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Gallagher The Comedian Known for Smashing Watermelons, Died at the Age of 76

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Gallagher, the innovative prop comedian best known for smashing watermelons as part of his act, died Friday of organ failure, according to his former manager Craig Marquardo. He was 76. Gallagher had been in hospice care in California for some years after having repeated heart attacks.

The mononymous comedian, born Leo Anthony Gallagher Jr., rose to prominence in 1980 with “An Uncensored Evening,” the first standup comedy special to debut on Showtime. Gallagher went on to write 12 more hour-long specials for the network, as well as several renowned HBO shows.

Gallagher’s famous routine had him smashing food onstage and spraying it on the audience with a handcrafted sledgehammer he called the “Sledge-O-Matic.” The watermelon was his hammer’s signature victim. Gallagher was also known for his brilliant wordplay and astute observational humour.

While his contemporaries went on to host talk shows or star in sitcoms or movies, Gallagher stayed on the road in America for nearly four decades, travelling continuously up until the COVID-19 epidemic and performing over 3,500 live events. Gallagher later starred in a long-running Geico ad and his debut film, “The Book of Daniel.” In 2019, he went on the “Last Smash” farewell tour.

Gallagher granted his brother, Ron Gallagher, permission to perform the “Sledge-O-Matic” routine in the early 1990s, on the condition that advertising materials explicitly identify that Ron, not Leo, was performing. After a few years, Ron began marketing his act as Gallagher Too or Gallagher Two, and it was not always evident that he was not the original Gallagher.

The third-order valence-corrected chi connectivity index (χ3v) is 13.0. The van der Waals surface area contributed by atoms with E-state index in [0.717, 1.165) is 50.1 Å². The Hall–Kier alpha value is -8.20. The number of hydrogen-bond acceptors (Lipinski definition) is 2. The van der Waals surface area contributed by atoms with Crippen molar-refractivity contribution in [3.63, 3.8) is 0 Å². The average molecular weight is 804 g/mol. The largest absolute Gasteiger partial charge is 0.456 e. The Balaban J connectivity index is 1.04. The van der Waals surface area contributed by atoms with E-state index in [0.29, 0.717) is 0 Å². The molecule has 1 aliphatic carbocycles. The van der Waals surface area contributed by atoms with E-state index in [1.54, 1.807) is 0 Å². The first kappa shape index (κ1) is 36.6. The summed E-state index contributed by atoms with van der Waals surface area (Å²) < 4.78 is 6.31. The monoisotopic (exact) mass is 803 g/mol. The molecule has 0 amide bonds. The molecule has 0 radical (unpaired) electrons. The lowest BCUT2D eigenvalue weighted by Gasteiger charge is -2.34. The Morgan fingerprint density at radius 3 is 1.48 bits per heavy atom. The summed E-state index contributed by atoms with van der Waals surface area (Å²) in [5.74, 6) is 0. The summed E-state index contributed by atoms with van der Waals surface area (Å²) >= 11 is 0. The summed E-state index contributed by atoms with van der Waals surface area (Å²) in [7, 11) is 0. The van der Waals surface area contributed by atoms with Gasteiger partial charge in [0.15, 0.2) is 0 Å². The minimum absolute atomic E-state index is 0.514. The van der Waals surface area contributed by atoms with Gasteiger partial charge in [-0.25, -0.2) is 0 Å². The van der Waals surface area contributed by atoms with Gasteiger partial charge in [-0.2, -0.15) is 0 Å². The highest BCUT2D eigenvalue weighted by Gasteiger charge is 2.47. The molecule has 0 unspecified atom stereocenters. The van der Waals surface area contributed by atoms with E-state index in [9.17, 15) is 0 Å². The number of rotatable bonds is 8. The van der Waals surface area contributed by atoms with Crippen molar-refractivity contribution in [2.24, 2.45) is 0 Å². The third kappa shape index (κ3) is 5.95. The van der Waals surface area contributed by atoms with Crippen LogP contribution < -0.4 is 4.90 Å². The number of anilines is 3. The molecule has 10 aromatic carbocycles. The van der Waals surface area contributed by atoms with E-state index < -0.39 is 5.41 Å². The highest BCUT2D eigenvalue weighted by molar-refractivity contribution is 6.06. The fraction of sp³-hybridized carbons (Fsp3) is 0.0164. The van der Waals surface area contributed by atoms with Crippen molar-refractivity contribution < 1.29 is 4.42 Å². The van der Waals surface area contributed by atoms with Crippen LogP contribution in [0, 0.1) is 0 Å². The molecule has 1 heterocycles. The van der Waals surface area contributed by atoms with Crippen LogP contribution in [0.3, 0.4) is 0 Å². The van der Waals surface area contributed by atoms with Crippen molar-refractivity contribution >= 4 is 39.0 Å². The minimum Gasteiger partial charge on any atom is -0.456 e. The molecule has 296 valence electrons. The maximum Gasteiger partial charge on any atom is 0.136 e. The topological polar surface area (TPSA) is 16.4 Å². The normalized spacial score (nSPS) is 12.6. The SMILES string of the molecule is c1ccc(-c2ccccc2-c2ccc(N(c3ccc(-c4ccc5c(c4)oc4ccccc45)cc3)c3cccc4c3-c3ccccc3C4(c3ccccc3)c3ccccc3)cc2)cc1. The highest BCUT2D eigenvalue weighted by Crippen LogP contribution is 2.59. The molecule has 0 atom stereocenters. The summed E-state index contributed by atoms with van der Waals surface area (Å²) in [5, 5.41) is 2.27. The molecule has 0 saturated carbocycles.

Leo asked Ron to quit doing the “Sledge-O-Matic” act, but his brother insisted on continuing. In 2000, Leo sued his brother for trademark infringement and fraudulent advertising, and the court issued an injunction prohibiting Ron from impersonating Leo or intentionally bearing similarities to him.

In the early 1990s, Gallagher was involved in another litigation when a lady named Robin Vann sued him for injuries sustained at his concert. Vann sought $100,000 in damages, claiming she sustained head injuries that forced her to miss six months of work after Gallagher destroyed a prop that hit her. The court ruled in favour of Gallagher once more.

Later in his career, Gallagher was accused of racism and homophobia in his act, and some venues even cancelled his performances. Marc Maron argued with Gallagher on a now-famous episode of his “WTF” podcast about the perception that his performance is disparaging. Gallagher doubles down on his nasty material on the podcast and eventually storms off.

Marquardo said of his former client in a statement to Variety, “While Gallagher had his detractors, he was an unquestionable talent and an American success story.”

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